Last of the Major Basilica's of Rome after St. Peter's, St. Paul Outside the Walls, and St. John Lateran, the Basilica of Saint Mary Major remains a territory of the Holy See (though being outside Vatican City) and an important Church. Situated in the center of Rome, a few blocks from the "Termini" train station, Maria Maggiore is easily accessible and central to the city of Rome.
The exterior of the basilica features a grand, ornate facade with winged depictions of angels and saints, and is surrounded by rows of boxed and ionic columns. Entering the church one will find more rows of columns, as well as an ornate floor and walls with dozens and dozens of elegant pieces of art with the baldacchino by the altar towering above the viewer. Yet it is not these grand designs which is the principal draw of this basilica, for beneath this canopy down a short staircase sits a relic of the manger in which Christ was born. "Saint Mary ad Praesepe" the church was once called, or "Saint Mary of the Manger". Relics of such close proximity to Christ himself, and not one of his followers, are relatively rare and they make this basilica all the more special.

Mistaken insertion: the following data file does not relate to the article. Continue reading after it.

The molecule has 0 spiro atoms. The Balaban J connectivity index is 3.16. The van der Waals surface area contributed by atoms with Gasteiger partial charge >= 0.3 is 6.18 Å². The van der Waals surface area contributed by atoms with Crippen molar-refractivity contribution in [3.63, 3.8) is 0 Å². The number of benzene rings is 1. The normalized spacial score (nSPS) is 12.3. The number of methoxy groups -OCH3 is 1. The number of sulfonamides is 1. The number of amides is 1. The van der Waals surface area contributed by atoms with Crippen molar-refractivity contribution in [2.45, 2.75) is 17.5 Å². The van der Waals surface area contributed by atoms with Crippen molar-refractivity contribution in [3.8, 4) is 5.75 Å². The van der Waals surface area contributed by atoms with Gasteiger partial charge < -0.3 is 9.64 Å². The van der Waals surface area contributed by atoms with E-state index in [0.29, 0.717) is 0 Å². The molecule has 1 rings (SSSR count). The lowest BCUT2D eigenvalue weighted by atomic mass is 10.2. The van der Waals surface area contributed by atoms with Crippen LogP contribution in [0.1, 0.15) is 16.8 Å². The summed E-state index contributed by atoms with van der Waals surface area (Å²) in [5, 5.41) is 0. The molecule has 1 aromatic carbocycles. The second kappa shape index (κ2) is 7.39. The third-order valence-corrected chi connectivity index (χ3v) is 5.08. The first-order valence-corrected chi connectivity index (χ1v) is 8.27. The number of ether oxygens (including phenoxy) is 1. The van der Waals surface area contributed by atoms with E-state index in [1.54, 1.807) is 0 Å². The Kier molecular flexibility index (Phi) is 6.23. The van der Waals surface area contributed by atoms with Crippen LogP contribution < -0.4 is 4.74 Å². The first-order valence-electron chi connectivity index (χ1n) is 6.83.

Every one of the four major basilicas are an invaluable experience, and Santa Maria Maggiore is no exception.